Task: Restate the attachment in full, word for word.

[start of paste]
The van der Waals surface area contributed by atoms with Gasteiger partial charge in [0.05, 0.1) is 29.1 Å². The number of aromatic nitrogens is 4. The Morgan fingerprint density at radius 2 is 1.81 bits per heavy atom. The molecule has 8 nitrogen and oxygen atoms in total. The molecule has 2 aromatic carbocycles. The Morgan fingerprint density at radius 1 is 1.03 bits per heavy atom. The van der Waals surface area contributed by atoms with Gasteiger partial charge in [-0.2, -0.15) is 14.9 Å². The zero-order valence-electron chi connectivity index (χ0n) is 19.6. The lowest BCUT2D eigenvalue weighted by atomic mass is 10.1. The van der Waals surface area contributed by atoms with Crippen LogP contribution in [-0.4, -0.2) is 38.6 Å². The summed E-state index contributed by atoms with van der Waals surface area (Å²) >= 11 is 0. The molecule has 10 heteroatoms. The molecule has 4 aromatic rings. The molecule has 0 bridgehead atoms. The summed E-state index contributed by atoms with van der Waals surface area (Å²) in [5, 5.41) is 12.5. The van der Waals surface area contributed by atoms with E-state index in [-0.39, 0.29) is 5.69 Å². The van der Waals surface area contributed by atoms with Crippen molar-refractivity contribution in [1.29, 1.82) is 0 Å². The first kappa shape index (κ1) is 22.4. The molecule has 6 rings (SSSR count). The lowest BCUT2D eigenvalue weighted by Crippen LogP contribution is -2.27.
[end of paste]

The van der Waals surface area contributed by atoms with Gasteiger partial charge in [0.05, 0.1) is 29.1 Å². The number of aromatic nitrogens is 4. The Morgan fingerprint density at radius 2 is 1.81 bits per heavy atom. The molecule has 8 nitrogen and oxygen atoms in total. The molecule has 2 aromatic carbocycles. The Morgan fingerprint density at radius 1 is 1.03 bits per heavy atom. The van der Waals surface area contributed by atoms with Gasteiger partial charge in [-0.2, -0.15) is 14.9 Å². The zero-order valence-electron chi connectivity index (χ0n) is 19.6. The lowest BCUT2D eigenvalue weighted by atomic mass is 10.1. The van der Waals surface area contributed by atoms with Crippen LogP contribution in [-0.4, -0.2) is 38.6 Å². The summed E-state index contributed by atoms with van der Waals surface area (Å²) >= 11 is 0. The molecule has 10 heteroatoms. The molecule has 4 aromatic rings. The molecule has 0 bridgehead atoms. The summed E-state index contributed by atoms with van der Waals surface area (Å²) in [5, 5.41) is 12.5. The van der Waals surface area contributed by atoms with E-state index in [-0.39, 0.29) is 5.69 Å². The van der Waals surface area contributed by atoms with Crippen molar-refractivity contribution in [1.29, 1.82) is 0 Å². The first kappa shape index (κ1) is 22.4. The molecule has 6 rings (SSSR count). The lowest BCUT2D eigenvalue weighted by Crippen LogP contribution is -2.27.